1917 combinations and petti-slips thedreamstress.com

All three combinations are pretty quick-sewn, rough and ready examples, and I didn’t worry too much about historical accuracy.  The sheeting was just too worn to make it worth getting fussy over hand-worked buttonholes etc.

1917 combinations and petti-slips thedreamstress.com

I even got pragmatic enough to trim them with the few bits of poly-cotton beading lace and broderie anglaise trim I have in my lace stash, and the ribbons are all poly satin.

1917 combinations and petti-slips thedreamstress.com

Sooooo…now I’ve got more wearable reproduction late 1910s combinations than probably any other private person alive in 2017!

What on earth am I going to do with them?

Ideas proposed by my friends include:

  • Costume a 1910s musical with an ensemble of combination-clad chorus girls (no high-kicks please!)
  • Slice open the front, add ties, turn them wrong-way round and massively improve the comfort and cover-ability of hospital gowns.
  • Assist with the undergarments for the inevitable A Farewell to Zombie Arms (whoever designed the little ruffled knickers in P&P&Z is going to love these: even skimpier, AND historically accurate).
  • Convince a gullible celebrity fashionista that these are the logical follow-up trend to rompers, AND are eco-friendly, because they are recycled, and then sell them all for squillions (I’ll have to get a commercial license from Wearing History first though 😉  ) (also, if people complain that ‘leggings aren’t pants’, I can’t wait to see the ‘combinations aren’t rompers’ argument!)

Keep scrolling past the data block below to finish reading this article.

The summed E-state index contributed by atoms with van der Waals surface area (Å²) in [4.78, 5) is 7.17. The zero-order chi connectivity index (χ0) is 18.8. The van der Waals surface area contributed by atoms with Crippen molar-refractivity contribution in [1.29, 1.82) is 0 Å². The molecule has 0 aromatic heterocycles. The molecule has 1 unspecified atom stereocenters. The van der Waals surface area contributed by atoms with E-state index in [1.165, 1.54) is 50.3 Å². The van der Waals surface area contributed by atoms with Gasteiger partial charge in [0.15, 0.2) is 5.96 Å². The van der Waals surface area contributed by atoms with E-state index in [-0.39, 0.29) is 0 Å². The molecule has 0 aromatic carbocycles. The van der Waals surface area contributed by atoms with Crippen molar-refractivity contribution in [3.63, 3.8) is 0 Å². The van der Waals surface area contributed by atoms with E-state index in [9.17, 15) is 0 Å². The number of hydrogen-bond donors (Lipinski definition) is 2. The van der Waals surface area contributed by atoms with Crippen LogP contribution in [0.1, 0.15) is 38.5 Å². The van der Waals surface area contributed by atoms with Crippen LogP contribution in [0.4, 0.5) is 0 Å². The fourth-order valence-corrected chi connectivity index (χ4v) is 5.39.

• Wear them as shirts, and pretend that the flap that buttons under you is some high-fashion, artsy, intellectual statement
  • Find some hairless dogs/sheep/goats/miniature ponies that need sun protection or warmth, and provide the most adorable cover ups.

What do you think?  Any more suggestions for the list?

1917 combinations and petti-slips thedreamstress.com

And, since these are my HSM ’17 Challenge #2 entry, the proper information:

What the items are: a 1917 combination undergarments, round-necked petti-slip, and thin-strapped petti-slip, respectively.

The Challenge: #2 Re-make, Re-do, Re-fashion

Fabric/Materials: recycled vintage sheets, given to me by a friend.

Pattern: Wearing History’s fantastic 1917 combination pattern

Year: 1916-21 (the pattern dates to 1917, but I’ve found nearly identical patterns advertised in NZ newspapers in Feb 1916)

Notions: cotton thread, poly-cotton beading lace and lace trim, poly-satin ribbon, buttons.

How historically accurate is it?  Accurate pattern, accurate construction techniques, there are mentions of making undergarments from old sheets during the 1910s, so that’s accurate, but less than accurate lace and ribbons.  80%.

Hours to complete: Around 6

First worn: Not yet

12 Comments

  1. Lynne says

    Old sheeting is so soft and cool and comfortable, I can see some of the petti-slips, especially, being worn with other outfits.

    Though I do like the idea of a small musical chorus line.

    • Elise says

      I agree and came to say that–sheets are wonderful!